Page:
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Quantitative Trait Loci (QTL) Study Identifies Novel Genomic Regions Associated to Chiari-Like Malformation in Griffon Bruxellois Dogs

Lemay, P, Knowler, Susan, Bouasker, S, Nédélec, Y, Platt, S, Freeman, C, Child, G, Barreiro, LB, Rouleau, GA, Rusbridge, Clare and Kibar, Z (2014) Quantitative Trait Loci (QTL) Study Identifies Novel Genomic Regions Associated to Chiari-Like Malformation in Griffon Bruxellois Dogs PLoS ONE, 9 (4), e89816.

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Abstract

Chiari-like malformation (CM) is a developmental abnormality of the craniocervical junction that is common in the Griffon Bruxellois (GB) breed with an estimated prevalence of 65%. This disease is characterized by overcrowding of the neural parenchyma at the craniocervical junction and disturbance of cerebrospinal fluid (CSF) flow. The most common clinical sign is pain either as a direct consequence of CM or neuropathic pain as a consequence of secondary syringomyelia. The etiology of CM remains unknown but genetic factors play an important role. To investigate the genetic complexity of the disease, a quantitative trait locus (QTL) approach was adopted. A total of 14 quantitative skull and atlas measurements were taken and were tested for association to CM. Six traits were found to be associated to CM and were subjected to a whole-genome association study using the Illumina canine high density bead chip in 74 GB dogs (50 affected and 24 controls). Linear and mixed regression analyses identified associated single nucleotide polymorphisms (SNPs) on 5 Canis Familiaris Autosomes (CFAs): CFA2, CFA9, CFA12, CFA14 and CFA24. A reconstructed haplotype of 0.53 Mb on CFA2 strongly associated to the height of the cranial fossa (diameter F) and an haplotype of 2.5 Mb on CFA14 associated to both the height of the rostral part of the caudal cranial fossa (AE) and the height of the brain (FG) were significantly associated to CM after 10 000 permutations strengthening their candidacy for this disease (P = 0.0421, P = 0.0094 respectively). The CFA2 QTL harbours the Sall-1 gene which is an excellent candidate since its orthologue in humans is mutated in Townes-Brocks syndrome which has previously been associated to Chiari malformation I. Our study demonstrates the implication of multiple traits in the etiology of CM and has successfully identified two new QTL associated to CM and a potential candidate gene.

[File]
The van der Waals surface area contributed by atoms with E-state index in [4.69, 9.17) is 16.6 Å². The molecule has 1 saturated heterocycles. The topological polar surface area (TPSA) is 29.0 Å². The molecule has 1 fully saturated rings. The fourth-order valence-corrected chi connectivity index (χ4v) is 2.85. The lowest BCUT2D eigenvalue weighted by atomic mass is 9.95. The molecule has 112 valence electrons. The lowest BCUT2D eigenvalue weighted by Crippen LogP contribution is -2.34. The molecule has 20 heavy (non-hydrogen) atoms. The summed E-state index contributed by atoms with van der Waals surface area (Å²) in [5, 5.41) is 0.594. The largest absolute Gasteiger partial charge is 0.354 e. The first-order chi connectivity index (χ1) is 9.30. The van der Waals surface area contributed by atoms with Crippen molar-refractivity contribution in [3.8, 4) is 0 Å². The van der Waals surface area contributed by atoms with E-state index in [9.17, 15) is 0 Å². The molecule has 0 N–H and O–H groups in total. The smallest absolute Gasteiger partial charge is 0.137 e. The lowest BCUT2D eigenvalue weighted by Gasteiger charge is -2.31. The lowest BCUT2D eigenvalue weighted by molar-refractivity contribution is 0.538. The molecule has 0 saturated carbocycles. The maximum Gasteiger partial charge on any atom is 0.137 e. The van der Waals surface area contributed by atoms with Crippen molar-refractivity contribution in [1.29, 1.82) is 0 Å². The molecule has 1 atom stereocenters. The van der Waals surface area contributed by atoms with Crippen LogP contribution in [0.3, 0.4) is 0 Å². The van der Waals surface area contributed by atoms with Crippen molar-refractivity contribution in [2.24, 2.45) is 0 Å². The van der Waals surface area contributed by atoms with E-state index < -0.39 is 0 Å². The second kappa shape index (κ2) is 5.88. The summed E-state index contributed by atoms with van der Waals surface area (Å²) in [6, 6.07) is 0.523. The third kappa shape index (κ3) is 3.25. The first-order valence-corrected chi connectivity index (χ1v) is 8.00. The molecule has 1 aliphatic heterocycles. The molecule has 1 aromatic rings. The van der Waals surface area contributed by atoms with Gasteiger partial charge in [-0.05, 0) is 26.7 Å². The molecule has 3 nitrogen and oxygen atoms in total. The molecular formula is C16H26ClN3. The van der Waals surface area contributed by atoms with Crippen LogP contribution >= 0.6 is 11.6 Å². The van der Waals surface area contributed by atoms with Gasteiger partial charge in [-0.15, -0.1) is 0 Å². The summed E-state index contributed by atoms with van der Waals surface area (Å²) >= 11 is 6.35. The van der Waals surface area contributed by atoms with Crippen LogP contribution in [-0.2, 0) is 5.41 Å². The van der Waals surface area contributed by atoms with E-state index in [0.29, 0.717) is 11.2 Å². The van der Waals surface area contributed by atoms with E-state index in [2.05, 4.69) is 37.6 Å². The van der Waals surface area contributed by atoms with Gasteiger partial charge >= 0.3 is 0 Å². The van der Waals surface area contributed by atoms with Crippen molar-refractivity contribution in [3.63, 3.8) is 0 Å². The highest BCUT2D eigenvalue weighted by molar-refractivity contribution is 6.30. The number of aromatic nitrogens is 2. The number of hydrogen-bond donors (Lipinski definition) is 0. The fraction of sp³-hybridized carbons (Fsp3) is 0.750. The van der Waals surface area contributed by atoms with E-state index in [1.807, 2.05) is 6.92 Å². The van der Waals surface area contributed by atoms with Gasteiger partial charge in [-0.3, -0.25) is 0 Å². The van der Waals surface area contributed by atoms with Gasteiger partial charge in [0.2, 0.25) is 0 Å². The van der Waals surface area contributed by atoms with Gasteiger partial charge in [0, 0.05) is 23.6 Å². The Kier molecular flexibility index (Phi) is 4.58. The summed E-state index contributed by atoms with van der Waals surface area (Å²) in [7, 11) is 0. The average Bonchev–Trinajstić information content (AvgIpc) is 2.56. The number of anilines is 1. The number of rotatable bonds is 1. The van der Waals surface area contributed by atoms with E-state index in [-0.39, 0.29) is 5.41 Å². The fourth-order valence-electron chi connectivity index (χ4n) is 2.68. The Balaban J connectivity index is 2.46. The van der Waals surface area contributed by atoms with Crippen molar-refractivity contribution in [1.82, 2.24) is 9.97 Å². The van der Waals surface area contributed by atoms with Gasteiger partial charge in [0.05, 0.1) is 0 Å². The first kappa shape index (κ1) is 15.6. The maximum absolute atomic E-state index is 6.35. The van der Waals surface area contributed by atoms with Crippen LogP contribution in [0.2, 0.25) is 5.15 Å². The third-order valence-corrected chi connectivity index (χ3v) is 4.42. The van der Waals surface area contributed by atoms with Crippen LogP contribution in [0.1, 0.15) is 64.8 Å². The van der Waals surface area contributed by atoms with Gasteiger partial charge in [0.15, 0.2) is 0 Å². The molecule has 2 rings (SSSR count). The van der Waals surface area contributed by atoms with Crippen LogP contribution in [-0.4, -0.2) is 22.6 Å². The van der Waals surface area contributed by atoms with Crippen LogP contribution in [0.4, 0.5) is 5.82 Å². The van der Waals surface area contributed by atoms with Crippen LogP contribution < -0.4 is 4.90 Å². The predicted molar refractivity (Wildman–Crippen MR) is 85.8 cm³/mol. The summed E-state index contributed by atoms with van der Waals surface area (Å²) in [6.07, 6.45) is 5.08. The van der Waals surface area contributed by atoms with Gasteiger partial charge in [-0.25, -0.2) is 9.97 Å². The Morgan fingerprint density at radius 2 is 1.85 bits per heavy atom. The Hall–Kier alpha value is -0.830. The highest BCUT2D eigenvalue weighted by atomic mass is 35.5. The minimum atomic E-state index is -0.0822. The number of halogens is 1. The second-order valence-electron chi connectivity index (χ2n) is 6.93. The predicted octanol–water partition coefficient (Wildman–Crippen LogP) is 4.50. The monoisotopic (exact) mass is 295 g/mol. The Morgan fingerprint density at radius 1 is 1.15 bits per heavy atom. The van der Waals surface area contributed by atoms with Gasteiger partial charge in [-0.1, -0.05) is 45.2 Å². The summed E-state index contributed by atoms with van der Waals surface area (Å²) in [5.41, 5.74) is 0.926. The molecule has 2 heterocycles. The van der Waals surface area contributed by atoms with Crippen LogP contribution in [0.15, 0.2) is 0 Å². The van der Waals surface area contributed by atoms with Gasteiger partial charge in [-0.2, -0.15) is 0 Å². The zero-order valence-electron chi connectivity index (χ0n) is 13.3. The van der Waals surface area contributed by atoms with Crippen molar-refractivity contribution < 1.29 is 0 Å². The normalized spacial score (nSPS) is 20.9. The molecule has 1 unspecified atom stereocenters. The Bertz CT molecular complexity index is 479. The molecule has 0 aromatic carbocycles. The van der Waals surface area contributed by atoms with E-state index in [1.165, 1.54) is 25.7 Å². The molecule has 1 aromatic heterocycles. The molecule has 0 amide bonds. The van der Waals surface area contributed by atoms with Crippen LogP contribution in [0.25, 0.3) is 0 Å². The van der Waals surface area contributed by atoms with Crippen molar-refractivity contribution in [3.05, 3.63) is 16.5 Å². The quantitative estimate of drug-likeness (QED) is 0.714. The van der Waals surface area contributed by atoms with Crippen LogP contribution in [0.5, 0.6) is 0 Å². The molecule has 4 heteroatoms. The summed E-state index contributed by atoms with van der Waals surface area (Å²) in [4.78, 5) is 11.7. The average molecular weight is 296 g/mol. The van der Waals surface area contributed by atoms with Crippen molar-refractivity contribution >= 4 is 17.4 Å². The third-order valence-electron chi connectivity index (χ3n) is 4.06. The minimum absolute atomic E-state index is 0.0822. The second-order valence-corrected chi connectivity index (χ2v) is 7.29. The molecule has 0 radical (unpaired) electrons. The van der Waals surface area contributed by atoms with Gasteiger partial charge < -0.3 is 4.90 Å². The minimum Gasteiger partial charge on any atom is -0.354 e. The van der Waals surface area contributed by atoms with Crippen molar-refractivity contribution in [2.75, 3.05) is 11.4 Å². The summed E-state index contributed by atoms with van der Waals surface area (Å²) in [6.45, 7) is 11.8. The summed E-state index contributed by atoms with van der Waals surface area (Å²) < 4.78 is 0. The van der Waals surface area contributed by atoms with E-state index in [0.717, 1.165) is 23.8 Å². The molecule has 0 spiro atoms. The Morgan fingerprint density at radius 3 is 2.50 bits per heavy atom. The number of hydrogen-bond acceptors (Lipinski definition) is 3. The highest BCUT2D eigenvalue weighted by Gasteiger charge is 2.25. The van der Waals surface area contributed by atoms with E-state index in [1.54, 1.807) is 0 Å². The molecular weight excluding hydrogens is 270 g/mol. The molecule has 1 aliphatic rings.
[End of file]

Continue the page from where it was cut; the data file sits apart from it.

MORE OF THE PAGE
Item Type: Article
Divisions : Faculty of Health and Medical Sciences > School of Veterinary Medicine
Authors :
NameEmailORCID
Lemay, P
Knowler, Susans.knowler@surrey.ac.uk
Bouasker, S
Nédélec, Y
Platt, S
Freeman, C
Child, G
Barreiro, LB
Rouleau, GA
Rusbridge, Clarec.rusbridge@surrey.ac.uk
Kibar, Z
Date : 16 April 2014
Identification Number : 10.1371/journal.pone.0089816
Copyright Disclaimer : Copyright: © 2014 Lemay et al. This is an open-access article distributed under the terms of the Creative Commons Attribution License, which permits unrestricted use, distribution, and reproduction in any medium, provided the original author and source are credited.
Depositing User : Melanie Hughes
Date Deposited : 05 Dec 2017 11:58
Last Modified : 05 Dec 2017 11:58
URI: http://epubs.surrey.ac.uk/id/eprint/845110

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